Good writing, with a strong point and with life oozing out.

The Burger That Wasn’t

October 17, 2008

I’m not sure why I continue to be fascinated with service industry outlets that are so stubbornly non-user-friendly. Maybe it’s my past retail experience that’s fatigued my belief in the maxim, ‘the customer is always right.’ Or maybe it’s inspiring to be around places that are so good at what they do that people will put up with all of their peccadillos. Maybe it’s because food is one of the last bastions of fierce independence and proprietary pride. All I know is that I should be offended when I go to Bahn Mi (where you get the coffee they serve– strong, sweet, and syrupy with condensed milk– and no, you can’t have oil and vinegar on your sandwich) or Murky (where they tell you what you may order, and where they simply stopped brewing decaf) or any purveyor of Peruvian chicken (where you can have anything you like, as long as it is chicken and fries), but I’m not. If a banker or doctor or grocer or retailer ignored my wishes or refused to listen to me, I’d never go back. But give me something yummy and a slap in the face and I’ll beat a path to your door.

“Ray’s The Steaks” has not only an cringingly awful name, but an impeccable reputation for the very finest steaks in the DC region. This is in spite of the fact that the proprietor (whose name is actually Michael) is a notorious curmudgeon and his staff is a wee bit inhospitable. Furthermore, there is little parking, no valet, and the restaurant itself is noisy, small, and dominated by the open kitchen. Outside, a hand-scrawled sign makes the situation as clear as gin:

No Reservations
No Parties Bigger than 6
No Incomplete Parties

And the posted menu goes to great lengths to let any potential diners know that you simply cannot have most of the steaks cooked ‘well’. We once stopped by the half-full restaurant late one evening for some dessert (their pie is otherworldly) and were turned away. And yet folks will wait in a small mob outside to get in, night after night after night. Powerful people with suit pockets full of money will stand in the cold with everyone else. It’s just that good.

So the other day as we were completing a morning of errands, we decided to stop by Ray’s. Not for a steak, but to check out the new and already-famous burger joint that ‘Ray’ opened next door. Except that it’s not next door. A piece of paper taped to the window of Ray’s pointed the way a few doors down. Where we discovered why we had trouble finding it in the first place: there is no sign. Just a small dining room behind a locked door. That’s right, the world’s best burgers aren’t available for lunch. What were we thinking? Why would they want to open at noon, when hungry office workers go foraging for food? Instead, they proudly lock the door until all of those customers are on their way home at night. And I’m sure the place is packed whenever they do open the door. It’s Ray’s of course.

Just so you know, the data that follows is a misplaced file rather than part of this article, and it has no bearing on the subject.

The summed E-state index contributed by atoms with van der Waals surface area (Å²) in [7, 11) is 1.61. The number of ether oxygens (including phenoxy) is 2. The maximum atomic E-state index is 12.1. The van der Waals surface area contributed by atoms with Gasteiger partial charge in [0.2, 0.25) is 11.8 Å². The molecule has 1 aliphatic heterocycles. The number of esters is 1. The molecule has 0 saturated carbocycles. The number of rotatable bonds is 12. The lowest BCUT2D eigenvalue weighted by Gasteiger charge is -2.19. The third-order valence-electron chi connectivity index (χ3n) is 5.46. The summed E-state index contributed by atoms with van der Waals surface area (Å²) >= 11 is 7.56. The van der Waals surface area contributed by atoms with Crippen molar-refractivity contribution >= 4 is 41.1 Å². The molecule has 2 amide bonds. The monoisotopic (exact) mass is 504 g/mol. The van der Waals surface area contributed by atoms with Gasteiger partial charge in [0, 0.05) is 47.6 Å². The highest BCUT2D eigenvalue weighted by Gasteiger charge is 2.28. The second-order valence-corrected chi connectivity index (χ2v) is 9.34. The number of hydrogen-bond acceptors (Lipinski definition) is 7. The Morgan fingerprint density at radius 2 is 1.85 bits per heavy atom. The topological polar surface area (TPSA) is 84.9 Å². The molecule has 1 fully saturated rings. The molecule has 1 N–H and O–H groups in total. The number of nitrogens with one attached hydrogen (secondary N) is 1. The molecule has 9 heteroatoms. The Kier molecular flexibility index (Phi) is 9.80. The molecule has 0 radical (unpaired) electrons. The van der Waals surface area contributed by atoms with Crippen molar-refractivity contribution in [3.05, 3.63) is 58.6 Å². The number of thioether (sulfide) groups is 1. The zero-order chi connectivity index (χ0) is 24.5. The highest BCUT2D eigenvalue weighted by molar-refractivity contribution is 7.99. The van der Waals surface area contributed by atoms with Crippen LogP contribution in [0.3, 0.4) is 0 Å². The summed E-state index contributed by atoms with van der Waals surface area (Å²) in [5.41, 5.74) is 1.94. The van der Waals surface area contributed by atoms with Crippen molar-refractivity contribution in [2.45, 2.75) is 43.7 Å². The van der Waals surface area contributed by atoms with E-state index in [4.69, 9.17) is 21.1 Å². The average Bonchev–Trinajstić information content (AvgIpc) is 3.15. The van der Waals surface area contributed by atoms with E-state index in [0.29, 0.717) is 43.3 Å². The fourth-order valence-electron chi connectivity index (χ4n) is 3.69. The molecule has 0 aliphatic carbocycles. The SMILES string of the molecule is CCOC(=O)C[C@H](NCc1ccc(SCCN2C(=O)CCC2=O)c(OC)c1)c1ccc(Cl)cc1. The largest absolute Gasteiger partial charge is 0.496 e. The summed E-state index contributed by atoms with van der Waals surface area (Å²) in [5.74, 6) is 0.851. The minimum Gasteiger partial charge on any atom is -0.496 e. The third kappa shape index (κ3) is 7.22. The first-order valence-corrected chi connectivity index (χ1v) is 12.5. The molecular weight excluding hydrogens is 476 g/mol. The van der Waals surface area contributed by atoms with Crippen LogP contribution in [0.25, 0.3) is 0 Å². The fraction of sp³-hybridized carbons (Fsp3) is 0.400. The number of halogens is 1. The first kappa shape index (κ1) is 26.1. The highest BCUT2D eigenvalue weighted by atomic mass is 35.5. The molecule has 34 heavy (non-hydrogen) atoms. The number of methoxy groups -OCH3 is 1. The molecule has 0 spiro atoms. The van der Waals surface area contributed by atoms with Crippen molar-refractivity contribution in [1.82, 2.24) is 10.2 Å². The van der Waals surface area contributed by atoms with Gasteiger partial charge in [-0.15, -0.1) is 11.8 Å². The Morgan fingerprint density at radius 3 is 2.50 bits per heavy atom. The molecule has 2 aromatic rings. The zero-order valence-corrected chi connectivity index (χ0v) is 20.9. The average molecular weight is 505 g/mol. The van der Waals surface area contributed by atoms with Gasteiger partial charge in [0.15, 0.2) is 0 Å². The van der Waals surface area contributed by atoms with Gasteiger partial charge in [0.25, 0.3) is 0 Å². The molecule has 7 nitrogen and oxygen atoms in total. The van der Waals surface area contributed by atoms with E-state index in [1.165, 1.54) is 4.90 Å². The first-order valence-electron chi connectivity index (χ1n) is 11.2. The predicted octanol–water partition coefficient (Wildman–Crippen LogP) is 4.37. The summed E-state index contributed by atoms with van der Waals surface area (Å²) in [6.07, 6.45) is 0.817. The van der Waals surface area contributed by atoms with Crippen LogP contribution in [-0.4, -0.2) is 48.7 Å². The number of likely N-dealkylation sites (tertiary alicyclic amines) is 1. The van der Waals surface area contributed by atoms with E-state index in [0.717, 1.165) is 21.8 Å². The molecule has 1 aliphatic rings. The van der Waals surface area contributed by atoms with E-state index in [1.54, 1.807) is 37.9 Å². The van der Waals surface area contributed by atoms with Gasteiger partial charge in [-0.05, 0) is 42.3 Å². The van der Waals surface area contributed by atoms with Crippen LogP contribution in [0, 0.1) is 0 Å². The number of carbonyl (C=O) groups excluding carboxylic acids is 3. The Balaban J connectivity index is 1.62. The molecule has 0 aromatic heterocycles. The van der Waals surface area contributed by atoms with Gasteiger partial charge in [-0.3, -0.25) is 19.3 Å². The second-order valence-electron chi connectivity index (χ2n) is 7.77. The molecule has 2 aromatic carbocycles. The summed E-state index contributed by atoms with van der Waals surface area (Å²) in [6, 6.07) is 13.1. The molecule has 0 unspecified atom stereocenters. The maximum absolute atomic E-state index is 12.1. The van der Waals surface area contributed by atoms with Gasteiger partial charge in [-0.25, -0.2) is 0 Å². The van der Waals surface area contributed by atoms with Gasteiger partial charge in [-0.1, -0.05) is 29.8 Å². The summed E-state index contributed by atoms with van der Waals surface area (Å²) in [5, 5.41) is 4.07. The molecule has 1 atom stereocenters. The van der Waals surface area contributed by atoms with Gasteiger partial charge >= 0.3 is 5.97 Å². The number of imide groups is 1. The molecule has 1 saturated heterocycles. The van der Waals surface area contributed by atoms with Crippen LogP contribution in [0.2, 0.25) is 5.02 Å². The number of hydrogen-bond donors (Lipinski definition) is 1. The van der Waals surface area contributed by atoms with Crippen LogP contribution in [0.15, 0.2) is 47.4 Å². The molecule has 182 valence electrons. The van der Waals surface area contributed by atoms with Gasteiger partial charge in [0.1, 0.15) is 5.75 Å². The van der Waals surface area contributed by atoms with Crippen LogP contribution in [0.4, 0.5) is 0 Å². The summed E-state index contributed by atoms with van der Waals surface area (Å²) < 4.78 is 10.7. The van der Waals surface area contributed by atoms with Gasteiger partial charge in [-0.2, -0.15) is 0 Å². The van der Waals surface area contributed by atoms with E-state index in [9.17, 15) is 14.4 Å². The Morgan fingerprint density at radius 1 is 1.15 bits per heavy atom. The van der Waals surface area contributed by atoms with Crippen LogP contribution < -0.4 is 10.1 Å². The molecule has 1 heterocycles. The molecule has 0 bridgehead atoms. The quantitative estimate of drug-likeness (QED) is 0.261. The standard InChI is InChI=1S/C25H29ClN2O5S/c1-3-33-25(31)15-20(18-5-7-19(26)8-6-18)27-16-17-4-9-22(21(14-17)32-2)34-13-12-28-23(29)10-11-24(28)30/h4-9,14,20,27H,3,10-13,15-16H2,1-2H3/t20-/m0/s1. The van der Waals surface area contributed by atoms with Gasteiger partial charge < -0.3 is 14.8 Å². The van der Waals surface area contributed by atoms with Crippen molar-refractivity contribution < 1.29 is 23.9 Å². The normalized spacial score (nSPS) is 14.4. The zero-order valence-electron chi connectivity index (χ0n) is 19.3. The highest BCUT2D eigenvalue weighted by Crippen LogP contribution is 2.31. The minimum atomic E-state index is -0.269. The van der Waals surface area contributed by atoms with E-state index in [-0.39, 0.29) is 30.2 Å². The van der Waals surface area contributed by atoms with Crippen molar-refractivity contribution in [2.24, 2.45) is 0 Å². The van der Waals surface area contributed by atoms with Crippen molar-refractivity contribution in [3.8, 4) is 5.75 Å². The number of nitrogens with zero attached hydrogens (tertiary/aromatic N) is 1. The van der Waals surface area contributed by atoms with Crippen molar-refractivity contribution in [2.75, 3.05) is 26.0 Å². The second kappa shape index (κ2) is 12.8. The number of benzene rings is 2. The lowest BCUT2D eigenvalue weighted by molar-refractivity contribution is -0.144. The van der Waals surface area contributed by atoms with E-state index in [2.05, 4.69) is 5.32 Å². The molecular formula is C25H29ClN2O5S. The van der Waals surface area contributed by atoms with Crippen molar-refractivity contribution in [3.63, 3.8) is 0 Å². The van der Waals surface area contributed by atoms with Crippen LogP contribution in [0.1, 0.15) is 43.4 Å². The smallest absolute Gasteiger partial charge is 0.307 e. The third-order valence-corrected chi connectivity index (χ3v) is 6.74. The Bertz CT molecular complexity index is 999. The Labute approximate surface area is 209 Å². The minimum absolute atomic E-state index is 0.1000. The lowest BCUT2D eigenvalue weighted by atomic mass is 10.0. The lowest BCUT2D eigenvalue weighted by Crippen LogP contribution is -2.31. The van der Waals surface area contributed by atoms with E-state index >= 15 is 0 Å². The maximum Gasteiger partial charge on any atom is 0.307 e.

Maybe in a world awash with choices, we subconsciously yearn for someone to limit our options. Maybe we like feeling as though we’re in on something secret. Or maybe all of this brusque customer service hearkens back to a bygone era. All I know is, I long to be a part of something so refreshing and compelling that people would jump all manner of hurdles to get to it.

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4 Responses to “The Burger That Wasn’t”

  1. I once read a paper on the early church which I have lost, so I can’t cite it properly. But the thrust of this paper was the idea that in some time-state of the early church, the worship service was not open to anyone wandering off the streets. If you wanted in, it might take a year before you were let it the doors to sing and break bread.

    It seems like you need to decide what you fear most. If your worst fear is that you might lose your one chance to save someone, then you will have these wide open doors with signs and convenient hours. But if what you fear is that the quality of what happens inside the doors might be compromised, you act in this odd way where you turn away the very people you want inside, knowing that when they do get inside, it will be worth waiting for.

  2. Danielle says:

    There’s a place in Chicago called The Weiner’s Circle that’s like what you described. Rude, dirty, insulting. But oh so tasty. Sneer at me when I ask where the bathroom is if you must, but don’t forget to put cheese on my fries!!

  3. Kelly says:

    We decided to pay Ray’s a visit yesterday and it was well worth the crowded wait. The service was actually quite friendly…Graeme received a free root beer and the servers kindly and quickly prepped a table for our wild kids. And the burger…really quite amazing. Don’t ask for fries, a beer (or chicken nuggets), though.

  4. kate says:

    I think it’s that hoarding mentality — if we can’t have it exactly as we want it, all the time, then it MUST be REALLY worth trying hard to get. Probably makes it taste/seem all the sweeter when we do get it, too.
    Then again, there’s the comfort/loyalty factor of knowing that some old friend has seen you through the lean times and will always be there. Hence my affection for Starbucks and, occasionally, McDonalds. As they say — where in Europe can you find guaranteed clean(ish), free toilets? Just one McPlace, baby.

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